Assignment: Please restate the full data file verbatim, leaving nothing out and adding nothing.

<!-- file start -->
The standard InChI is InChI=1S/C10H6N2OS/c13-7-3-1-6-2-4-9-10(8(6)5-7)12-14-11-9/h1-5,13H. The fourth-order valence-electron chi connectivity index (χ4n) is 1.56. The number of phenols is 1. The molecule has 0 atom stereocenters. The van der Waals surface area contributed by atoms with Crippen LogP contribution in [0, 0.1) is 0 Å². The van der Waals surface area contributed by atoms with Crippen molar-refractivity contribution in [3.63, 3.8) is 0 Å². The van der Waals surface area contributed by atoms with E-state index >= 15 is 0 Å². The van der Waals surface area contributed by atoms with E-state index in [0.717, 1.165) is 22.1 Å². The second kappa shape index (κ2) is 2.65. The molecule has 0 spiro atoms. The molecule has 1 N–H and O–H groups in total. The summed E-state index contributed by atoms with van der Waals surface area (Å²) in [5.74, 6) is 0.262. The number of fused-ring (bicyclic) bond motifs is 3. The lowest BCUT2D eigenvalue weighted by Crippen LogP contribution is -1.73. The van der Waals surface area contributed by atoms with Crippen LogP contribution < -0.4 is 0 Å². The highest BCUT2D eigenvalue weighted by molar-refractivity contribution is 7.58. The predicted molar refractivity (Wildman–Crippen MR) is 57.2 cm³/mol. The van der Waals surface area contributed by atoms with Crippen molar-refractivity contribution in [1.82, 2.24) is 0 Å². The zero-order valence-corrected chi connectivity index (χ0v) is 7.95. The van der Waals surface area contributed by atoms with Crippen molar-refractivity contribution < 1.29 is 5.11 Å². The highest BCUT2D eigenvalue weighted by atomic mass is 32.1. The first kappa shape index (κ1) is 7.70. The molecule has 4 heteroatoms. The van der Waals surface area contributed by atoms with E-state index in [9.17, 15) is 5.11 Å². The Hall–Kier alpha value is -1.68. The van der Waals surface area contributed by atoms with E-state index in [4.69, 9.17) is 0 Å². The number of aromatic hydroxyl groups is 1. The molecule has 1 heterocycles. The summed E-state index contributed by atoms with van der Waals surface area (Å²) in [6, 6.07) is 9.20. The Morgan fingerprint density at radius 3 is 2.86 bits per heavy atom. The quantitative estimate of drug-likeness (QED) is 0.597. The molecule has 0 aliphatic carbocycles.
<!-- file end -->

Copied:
The standard InChI is InChI=1S/C10H6N2OS/c13-7-3-1-6-2-4-9-10(8(6)5-7)12-14-11-9/h1-5,13H. The fourth-order valence-electron chi connectivity index (χ4n) is 1.56. The number of phenols is 1. The molecule has 0 atom stereocenters. The van der Waals surface area contributed by atoms with Crippen LogP contribution in [0, 0.1) is 0 Å². The van der Waals surface area contributed by atoms with Crippen molar-refractivity contribution in [3.63, 3.8) is 0 Å². The van der Waals surface area contributed by atoms with E-state index >= 15 is 0 Å². The van der Waals surface area contributed by atoms with E-state index in [0.717, 1.165) is 22.1 Å². The second kappa shape index (κ2) is 2.65. The molecule has 0 spiro atoms. The molecule has 1 N–H and O–H groups in total. The summed E-state index contributed by atoms with van der Waals surface area (Å²) in [5.74, 6) is 0.262. The number of fused-ring (bicyclic) bond motifs is 3. The lowest BCUT2D eigenvalue weighted by Crippen LogP contribution is -1.73. The van der Waals surface area contributed by atoms with Crippen LogP contribution < -0.4 is 0 Å². The highest BCUT2D eigenvalue weighted by molar-refractivity contribution is 7.58. The predicted molar refractivity (Wildman–Crippen MR) is 57.2 cm³/mol. The van der Waals surface area contributed by atoms with Crippen molar-refractivity contribution in [1.82, 2.24) is 0 Å². The zero-order valence-corrected chi connectivity index (χ0v) is 7.95. The van der Waals surface area contributed by atoms with Crippen molar-refractivity contribution < 1.29 is 5.11 Å². The highest BCUT2D eigenvalue weighted by atomic mass is 32.1. The first kappa shape index (κ1) is 7.70. The molecule has 4 heteroatoms. The van der Waals surface area contributed by atoms with E-state index in [9.17, 15) is 5.11 Å². The Hall–Kier alpha value is -1.68. The van der Waals surface area contributed by atoms with E-state index in [4.69, 9.17) is 0 Å². The number of aromatic hydroxyl groups is 1. The molecule has 1 heterocycles. The summed E-state index contributed by atoms with van der Waals surface area (Å²) in [6, 6.07) is 9.20. The Morgan fingerprint density at radius 3 is 2.86 bits per heavy atom. The quantitative estimate of drug-likeness (QED) is 0.597. The molecule has 0 aliphatic carbocycles.